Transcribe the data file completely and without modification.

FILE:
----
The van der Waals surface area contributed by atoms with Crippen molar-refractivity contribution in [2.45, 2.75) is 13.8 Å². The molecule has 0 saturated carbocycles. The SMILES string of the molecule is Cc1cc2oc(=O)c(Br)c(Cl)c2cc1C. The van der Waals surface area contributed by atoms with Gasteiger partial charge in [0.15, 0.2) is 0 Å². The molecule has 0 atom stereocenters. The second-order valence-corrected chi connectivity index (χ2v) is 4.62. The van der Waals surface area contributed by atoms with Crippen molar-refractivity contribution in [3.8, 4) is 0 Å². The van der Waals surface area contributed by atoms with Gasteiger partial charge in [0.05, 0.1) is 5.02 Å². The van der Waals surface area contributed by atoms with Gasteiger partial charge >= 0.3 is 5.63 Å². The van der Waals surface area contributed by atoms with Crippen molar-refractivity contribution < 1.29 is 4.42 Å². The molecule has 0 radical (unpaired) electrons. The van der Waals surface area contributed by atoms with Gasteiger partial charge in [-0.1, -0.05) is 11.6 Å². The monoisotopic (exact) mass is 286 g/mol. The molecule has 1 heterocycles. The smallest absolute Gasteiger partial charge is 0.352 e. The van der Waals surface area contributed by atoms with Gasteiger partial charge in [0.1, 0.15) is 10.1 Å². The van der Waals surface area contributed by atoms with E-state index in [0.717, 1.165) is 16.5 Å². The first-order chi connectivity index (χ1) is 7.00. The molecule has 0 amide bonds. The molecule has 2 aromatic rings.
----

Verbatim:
The van der Waals surface area contributed by atoms with Crippen molar-refractivity contribution in [2.45, 2.75) is 13.8 Å². The molecule has 0 saturated carbocycles. The SMILES string of the molecule is Cc1cc2oc(=O)c(Br)c(Cl)c2cc1C. The van der Waals surface area contributed by atoms with Gasteiger partial charge in [0.15, 0.2) is 0 Å². The molecule has 0 atom stereocenters. The second-order valence-corrected chi connectivity index (χ2v) is 4.62. The van der Waals surface area contributed by atoms with Crippen molar-refractivity contribution in [3.8, 4) is 0 Å². The van der Waals surface area contributed by atoms with Gasteiger partial charge in [0.05, 0.1) is 5.02 Å². The van der Waals surface area contributed by atoms with Gasteiger partial charge >= 0.3 is 5.63 Å². The van der Waals surface area contributed by atoms with Crippen molar-refractivity contribution < 1.29 is 4.42 Å². The molecule has 0 radical (unpaired) electrons. The van der Waals surface area contributed by atoms with Gasteiger partial charge in [-0.1, -0.05) is 11.6 Å². The monoisotopic (exact) mass is 286 g/mol. The molecule has 1 heterocycles. The smallest absolute Gasteiger partial charge is 0.352 e. The van der Waals surface area contributed by atoms with Gasteiger partial charge in [0.1, 0.15) is 10.1 Å². The van der Waals surface area contributed by atoms with E-state index in [0.717, 1.165) is 16.5 Å². The first-order chi connectivity index (χ1) is 7.00. The molecule has 0 amide bonds. The molecule has 2 aromatic rings.